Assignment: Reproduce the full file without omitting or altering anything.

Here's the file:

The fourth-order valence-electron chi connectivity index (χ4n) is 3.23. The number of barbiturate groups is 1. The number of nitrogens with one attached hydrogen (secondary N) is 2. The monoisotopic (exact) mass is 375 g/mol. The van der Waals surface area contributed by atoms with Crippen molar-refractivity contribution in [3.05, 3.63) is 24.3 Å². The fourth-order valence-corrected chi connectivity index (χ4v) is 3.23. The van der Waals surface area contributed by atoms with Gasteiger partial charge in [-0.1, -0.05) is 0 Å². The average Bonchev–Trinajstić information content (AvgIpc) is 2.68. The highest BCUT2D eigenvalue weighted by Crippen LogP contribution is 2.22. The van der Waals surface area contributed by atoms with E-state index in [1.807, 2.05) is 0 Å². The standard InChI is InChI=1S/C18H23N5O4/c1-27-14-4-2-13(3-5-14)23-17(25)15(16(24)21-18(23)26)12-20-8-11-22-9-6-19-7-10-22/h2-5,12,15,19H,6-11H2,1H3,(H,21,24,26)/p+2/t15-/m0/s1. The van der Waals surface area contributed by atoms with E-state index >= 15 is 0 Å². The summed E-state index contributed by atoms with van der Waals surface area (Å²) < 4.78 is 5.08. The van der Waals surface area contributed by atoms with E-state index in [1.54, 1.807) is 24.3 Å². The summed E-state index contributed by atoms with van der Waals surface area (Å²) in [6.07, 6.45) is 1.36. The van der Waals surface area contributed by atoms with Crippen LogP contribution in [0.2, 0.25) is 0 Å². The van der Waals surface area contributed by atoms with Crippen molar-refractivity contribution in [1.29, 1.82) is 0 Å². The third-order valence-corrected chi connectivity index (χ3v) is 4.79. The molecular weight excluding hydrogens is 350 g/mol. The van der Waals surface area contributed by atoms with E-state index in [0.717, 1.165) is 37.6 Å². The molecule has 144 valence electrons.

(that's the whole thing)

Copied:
The fourth-order valence-electron chi connectivity index (χ4n) is 3.23. The number of barbiturate groups is 1. The number of nitrogens with one attached hydrogen (secondary N) is 2. The monoisotopic (exact) mass is 375 g/mol. The van der Waals surface area contributed by atoms with Crippen molar-refractivity contribution in [3.05, 3.63) is 24.3 Å². The fourth-order valence-corrected chi connectivity index (χ4v) is 3.23. The van der Waals surface area contributed by atoms with Gasteiger partial charge in [-0.1, -0.05) is 0 Å². The average Bonchev–Trinajstić information content (AvgIpc) is 2.68. The highest BCUT2D eigenvalue weighted by Crippen LogP contribution is 2.22. The van der Waals surface area contributed by atoms with E-state index in [1.807, 2.05) is 0 Å². The standard InChI is InChI=1S/C18H23N5O4/c1-27-14-4-2-13(3-5-14)23-17(25)15(16(24)21-18(23)26)12-20-8-11-22-9-6-19-7-10-22/h2-5,12,15,19H,6-11H2,1H3,(H,21,24,26)/p+2/t15-/m0/s1. The van der Waals surface area contributed by atoms with E-state index >= 15 is 0 Å². The summed E-state index contributed by atoms with van der Waals surface area (Å²) < 4.78 is 5.08. The van der Waals surface area contributed by atoms with E-state index in [1.54, 1.807) is 24.3 Å². The summed E-state index contributed by atoms with van der Waals surface area (Å²) in [6.07, 6.45) is 1.36. The van der Waals surface area contributed by atoms with Crippen LogP contribution in [0.2, 0.25) is 0 Å². The van der Waals surface area contributed by atoms with Crippen molar-refractivity contribution in [1.29, 1.82) is 0 Å². The third-order valence-corrected chi connectivity index (χ3v) is 4.79. The molecular weight excluding hydrogens is 350 g/mol. The van der Waals surface area contributed by atoms with E-state index in [0.717, 1.165) is 37.6 Å². The molecule has 144 valence electrons.